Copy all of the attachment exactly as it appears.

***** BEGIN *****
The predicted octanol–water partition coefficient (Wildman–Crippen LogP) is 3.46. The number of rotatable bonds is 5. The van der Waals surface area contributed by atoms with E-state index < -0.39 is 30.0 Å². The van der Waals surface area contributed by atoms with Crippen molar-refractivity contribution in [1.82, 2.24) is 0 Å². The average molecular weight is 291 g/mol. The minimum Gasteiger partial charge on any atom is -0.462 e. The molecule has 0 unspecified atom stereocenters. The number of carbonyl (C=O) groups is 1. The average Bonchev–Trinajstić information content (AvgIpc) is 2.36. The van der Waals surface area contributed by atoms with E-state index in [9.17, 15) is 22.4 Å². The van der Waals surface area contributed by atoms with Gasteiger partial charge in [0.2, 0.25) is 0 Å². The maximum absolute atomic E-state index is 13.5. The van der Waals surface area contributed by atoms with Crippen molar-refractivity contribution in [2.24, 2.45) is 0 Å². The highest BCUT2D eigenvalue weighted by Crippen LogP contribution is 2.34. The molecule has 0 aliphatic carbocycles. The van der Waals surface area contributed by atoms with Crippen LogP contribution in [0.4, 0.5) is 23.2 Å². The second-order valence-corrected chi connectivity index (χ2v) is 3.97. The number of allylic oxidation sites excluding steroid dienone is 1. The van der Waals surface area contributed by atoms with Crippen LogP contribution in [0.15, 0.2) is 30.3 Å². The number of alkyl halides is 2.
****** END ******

The predicted octanol–water partition coefficient (Wildman–Crippen LogP) is 3.46. The number of rotatable bonds is 5. The van der Waals surface area contributed by atoms with E-state index < -0.39 is 30.0 Å². The van der Waals surface area contributed by atoms with Crippen molar-refractivity contribution in [1.82, 2.24) is 0 Å². The average molecular weight is 291 g/mol. The minimum Gasteiger partial charge on any atom is -0.462 e. The molecule has 0 unspecified atom stereocenters. The number of carbonyl (C=O) groups is 1. The average Bonchev–Trinajstić information content (AvgIpc) is 2.36. The van der Waals surface area contributed by atoms with E-state index in [9.17, 15) is 22.4 Å². The van der Waals surface area contributed by atoms with Gasteiger partial charge in [0.2, 0.25) is 0 Å². The maximum absolute atomic E-state index is 13.5. The van der Waals surface area contributed by atoms with Crippen molar-refractivity contribution in [2.24, 2.45) is 0 Å². The highest BCUT2D eigenvalue weighted by Crippen LogP contribution is 2.34. The molecule has 0 aliphatic carbocycles. The van der Waals surface area contributed by atoms with Crippen LogP contribution in [0.4, 0.5) is 23.2 Å². The second-order valence-corrected chi connectivity index (χ2v) is 3.97. The number of allylic oxidation sites excluding steroid dienone is 1. The van der Waals surface area contributed by atoms with Crippen LogP contribution in [0.15, 0.2) is 30.3 Å². The number of alkyl halides is 2.